Playing AI Dungeon
How does AI Dungeon encrypt player data?
Data encryption is an important piece of our strategy to protect players’ privacy. As you would expect, AI Dungeon encrypts player data, including the text of adventures.
However, using an AI language model creates some unique constraints on encryption strategies, so there are some nuances in how encryption can work with an AI experience like AI Dungeon.
AI language models must be sent prompts in plain text. This means that any encrypted story data that is going to be passed to the language model must first be decrypted to use with AI. This is true for ALL AI-based services, including AI Dungeon and other platforms similar to ours.
When data is encrypted, a key is required to unlock that data. Without a key, we wouldn’t be able to display your adventure text, it would be rendered as gibberish. We also wouldn’t be able to send text to the AI for generating the next part of an adventure.
The encryption key can be stored locally (on your device) or remotely (on the server). Most consumer applications, including AI Dungeon, store the encryption key on the server.
Other platforms use local storage for their encryption keys, since storing it locally makes unauthorized access to data more difficult, in theory. Local keys are more difficult to access, but that doesn’t eliminate the need to transmit plain text to the AI model. As was mentioned earlier, AI requires plain text. That means plain text data is still being transmitted between the player’s device and the AI servers. Since text is decrypted before going to the AI server, whether the key is stored locally or on a server, we feel the additional security benefit of client-side key storage is minimal, but also comes with some important tradeoffs.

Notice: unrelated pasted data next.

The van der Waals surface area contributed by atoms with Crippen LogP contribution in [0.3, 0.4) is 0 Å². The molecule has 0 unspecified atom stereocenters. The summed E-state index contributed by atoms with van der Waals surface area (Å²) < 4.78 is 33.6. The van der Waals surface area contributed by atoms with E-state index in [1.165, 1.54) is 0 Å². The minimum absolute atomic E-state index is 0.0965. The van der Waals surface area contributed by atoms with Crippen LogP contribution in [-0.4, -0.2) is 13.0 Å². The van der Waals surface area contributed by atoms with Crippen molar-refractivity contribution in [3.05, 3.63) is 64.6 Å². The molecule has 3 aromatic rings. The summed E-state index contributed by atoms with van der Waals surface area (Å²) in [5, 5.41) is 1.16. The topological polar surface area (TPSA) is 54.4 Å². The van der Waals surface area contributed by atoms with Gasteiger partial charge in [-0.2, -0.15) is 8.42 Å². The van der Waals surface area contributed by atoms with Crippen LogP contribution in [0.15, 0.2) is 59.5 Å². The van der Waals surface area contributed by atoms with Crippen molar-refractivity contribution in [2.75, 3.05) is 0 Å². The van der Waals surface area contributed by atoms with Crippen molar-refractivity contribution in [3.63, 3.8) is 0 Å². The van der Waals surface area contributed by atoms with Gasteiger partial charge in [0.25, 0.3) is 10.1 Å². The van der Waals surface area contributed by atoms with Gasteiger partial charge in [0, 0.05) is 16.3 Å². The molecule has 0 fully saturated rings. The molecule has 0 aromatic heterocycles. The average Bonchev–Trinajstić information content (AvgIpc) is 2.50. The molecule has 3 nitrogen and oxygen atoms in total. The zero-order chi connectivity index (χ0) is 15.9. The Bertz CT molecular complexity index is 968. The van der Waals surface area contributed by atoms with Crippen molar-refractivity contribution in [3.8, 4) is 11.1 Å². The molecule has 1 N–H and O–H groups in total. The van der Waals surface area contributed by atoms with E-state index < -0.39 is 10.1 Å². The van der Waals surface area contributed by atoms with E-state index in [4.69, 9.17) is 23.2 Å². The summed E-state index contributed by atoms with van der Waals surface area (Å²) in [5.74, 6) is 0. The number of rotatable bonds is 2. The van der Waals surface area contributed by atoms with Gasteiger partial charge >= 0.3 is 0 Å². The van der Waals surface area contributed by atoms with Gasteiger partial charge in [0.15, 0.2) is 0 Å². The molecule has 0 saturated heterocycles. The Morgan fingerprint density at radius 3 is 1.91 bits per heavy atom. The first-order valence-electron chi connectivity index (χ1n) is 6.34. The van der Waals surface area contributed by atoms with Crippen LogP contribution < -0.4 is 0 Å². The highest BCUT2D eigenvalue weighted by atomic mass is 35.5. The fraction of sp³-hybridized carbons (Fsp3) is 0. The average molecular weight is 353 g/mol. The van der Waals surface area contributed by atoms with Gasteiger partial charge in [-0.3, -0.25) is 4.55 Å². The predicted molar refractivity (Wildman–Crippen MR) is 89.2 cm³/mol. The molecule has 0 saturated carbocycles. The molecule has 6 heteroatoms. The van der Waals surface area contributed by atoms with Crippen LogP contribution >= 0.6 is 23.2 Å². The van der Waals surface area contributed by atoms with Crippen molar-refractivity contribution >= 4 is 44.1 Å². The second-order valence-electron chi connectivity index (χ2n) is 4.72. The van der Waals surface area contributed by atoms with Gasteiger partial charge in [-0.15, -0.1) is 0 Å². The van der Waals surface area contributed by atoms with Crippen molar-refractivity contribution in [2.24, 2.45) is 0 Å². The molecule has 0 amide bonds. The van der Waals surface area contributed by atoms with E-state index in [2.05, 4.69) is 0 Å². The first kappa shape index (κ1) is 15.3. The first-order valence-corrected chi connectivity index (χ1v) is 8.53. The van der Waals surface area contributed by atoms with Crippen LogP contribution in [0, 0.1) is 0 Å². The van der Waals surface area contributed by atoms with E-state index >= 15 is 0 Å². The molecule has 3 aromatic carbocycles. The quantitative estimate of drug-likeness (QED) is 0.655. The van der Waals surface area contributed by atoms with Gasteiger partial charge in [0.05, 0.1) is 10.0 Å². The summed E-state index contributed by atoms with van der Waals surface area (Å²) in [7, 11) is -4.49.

Local key storage has negative tradeoffs. For instance, if you forget your username or password, you’ll lose access to your data permanently. Thousands of our players would have permanently lost access to their accounts and stories if we had used local keys. Local key storage also introduces complications in supporting multiple devices on a single account.
Because of these tradeoffs, we’ve decided that server side storage of encryption keys best serves the needs of our players. It let’s us help players recover their data if a password is forgotten, and it also makes it easier for us to support native applications for iOS and Android.
We may consider adding client side key storage as an option for players who understand the risks and tradeoffs.
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